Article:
Don't spin the pen: two alternative methods for second-stage sampling in urban cluster surveys
Rebecca F Grais, Angela MC Rose, Jean-Paul Guthmann
Emerging Themes in Epidemiology , 2007, DOI: 10.1186/1742-7622-4-8
Abstract: Over time, the World Health Organization Expanded Program on Immunization (EPI) cluster survey design has become the default choice in the field to measure vaccination coverage and other indicators, even when a sampling frame is available. The cluster method was developed in the 1970s for immunization coverage in the USA and expanded for the smallpox eradication campaign later that decade [1,2]. In a two-stage cluster design, the first stage involves selection of clusters throughout the survey area; this is usually done proportionally to estimated population size. The next stage concerns selection of the first sample household within the cluster. The method has been described in detail in previous publications and manuals [3-8].Despite criticism and recommendations for its modification, [9-13] these are rarely taken into consideration and the 'original' methodology may be followed by default. In this paper, we focus on one problematic aspect of the cluster survey as it is often implemented: selection of households in the second stage. Although the original method called for a list of households to be selected at random from a list of all eligible households, this is not usually implemented, as such lists are rarely available, especially in settings where cluster surveys are often performed. Instead, variations on a "random walk" are widely used. In perhaps the most common implementation, survey teams select a random starting direction from a central location in the cluster by spinning a pen or bottle. Households lying on this transect from the center to the border of the cluster are counted and one of them is then chosen at random. Proximity selection is then used to select subsequent households as the "next nearest" until the desired sample size is reached."Spinning the pen" is often justified as a way to avoid costly and time-consuming listing of all households in the selected cluster in the absence of a sampling frame. As long as the starting point is selected ra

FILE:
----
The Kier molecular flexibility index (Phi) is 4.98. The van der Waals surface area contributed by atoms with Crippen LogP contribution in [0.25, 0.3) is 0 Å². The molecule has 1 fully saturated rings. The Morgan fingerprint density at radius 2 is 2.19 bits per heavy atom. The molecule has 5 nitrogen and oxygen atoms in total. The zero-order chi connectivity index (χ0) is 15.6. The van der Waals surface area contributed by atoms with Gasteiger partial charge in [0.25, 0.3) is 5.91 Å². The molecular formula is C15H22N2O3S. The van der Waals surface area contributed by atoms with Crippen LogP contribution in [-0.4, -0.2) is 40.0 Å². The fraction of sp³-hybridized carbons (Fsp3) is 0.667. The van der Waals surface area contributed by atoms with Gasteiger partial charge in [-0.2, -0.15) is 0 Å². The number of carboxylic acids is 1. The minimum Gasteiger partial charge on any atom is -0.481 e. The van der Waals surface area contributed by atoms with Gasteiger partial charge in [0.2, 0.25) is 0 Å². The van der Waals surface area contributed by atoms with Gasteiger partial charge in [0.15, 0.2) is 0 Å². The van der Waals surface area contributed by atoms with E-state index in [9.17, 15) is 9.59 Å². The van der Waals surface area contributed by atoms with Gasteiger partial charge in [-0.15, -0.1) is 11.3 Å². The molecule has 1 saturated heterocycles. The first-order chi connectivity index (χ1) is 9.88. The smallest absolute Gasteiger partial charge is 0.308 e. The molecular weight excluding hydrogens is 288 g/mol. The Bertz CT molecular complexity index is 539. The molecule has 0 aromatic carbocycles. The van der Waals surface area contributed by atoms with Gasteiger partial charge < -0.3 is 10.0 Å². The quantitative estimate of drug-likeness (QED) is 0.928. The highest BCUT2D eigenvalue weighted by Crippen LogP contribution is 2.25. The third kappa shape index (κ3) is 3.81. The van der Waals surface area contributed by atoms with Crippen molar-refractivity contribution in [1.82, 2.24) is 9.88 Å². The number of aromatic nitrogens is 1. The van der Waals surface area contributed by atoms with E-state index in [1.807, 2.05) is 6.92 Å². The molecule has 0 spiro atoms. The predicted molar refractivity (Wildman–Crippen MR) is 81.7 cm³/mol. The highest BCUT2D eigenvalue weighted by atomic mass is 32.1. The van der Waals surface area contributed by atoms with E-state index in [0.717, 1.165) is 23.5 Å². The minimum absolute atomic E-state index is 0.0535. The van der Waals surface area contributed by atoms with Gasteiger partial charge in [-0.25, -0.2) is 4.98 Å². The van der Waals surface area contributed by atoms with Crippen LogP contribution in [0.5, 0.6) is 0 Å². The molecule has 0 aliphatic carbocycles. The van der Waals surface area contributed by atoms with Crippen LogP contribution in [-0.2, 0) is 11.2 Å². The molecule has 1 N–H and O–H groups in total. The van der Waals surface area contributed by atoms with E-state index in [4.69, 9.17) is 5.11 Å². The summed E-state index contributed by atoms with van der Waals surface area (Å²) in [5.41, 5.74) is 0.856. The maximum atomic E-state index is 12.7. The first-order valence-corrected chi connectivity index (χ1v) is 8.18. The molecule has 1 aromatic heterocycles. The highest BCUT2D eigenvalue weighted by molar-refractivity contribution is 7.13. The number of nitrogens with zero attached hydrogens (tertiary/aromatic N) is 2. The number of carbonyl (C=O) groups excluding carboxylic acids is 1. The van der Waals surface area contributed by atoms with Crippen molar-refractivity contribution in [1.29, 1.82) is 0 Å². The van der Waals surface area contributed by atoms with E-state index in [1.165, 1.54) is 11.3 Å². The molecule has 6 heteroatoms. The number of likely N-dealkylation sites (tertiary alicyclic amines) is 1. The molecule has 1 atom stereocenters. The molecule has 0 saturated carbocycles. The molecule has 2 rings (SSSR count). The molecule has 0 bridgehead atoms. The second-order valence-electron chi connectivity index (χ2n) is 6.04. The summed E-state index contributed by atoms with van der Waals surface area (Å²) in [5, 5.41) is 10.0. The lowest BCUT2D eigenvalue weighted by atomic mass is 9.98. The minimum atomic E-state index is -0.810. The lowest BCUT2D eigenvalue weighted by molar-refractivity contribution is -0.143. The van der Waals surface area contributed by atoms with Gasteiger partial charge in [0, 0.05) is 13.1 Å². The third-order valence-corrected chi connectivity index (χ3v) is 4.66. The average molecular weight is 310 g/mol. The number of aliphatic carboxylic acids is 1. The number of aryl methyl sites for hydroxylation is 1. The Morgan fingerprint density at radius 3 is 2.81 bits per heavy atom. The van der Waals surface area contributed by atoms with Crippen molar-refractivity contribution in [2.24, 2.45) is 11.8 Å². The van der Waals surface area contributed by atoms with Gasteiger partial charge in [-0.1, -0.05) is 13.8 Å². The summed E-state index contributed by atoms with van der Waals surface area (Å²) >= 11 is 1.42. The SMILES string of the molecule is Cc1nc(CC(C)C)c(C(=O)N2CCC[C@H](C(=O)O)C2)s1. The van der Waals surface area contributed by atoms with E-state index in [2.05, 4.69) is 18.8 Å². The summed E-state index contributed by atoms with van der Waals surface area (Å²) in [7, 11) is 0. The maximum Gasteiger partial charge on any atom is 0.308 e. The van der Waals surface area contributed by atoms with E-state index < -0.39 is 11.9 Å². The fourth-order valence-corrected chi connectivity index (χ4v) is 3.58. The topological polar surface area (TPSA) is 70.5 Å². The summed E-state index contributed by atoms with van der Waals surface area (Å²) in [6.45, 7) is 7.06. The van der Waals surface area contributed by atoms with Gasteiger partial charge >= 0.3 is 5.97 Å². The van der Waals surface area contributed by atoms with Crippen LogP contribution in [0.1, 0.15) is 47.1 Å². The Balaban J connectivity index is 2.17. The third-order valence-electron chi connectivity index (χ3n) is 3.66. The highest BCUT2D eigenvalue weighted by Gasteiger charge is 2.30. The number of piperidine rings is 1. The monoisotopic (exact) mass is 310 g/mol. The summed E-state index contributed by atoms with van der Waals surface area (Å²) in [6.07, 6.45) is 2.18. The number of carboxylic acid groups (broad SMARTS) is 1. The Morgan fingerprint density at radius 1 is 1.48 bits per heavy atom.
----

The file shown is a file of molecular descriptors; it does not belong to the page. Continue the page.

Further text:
Challenges in measuring measles case fatality ratios in settings without vital registration
K Lisa Cairns, Robin Nandy, Rebecca F Grais
Emerging Themes in Epidemiology , 2010, DOI: 10.1186/1742-7622-7-4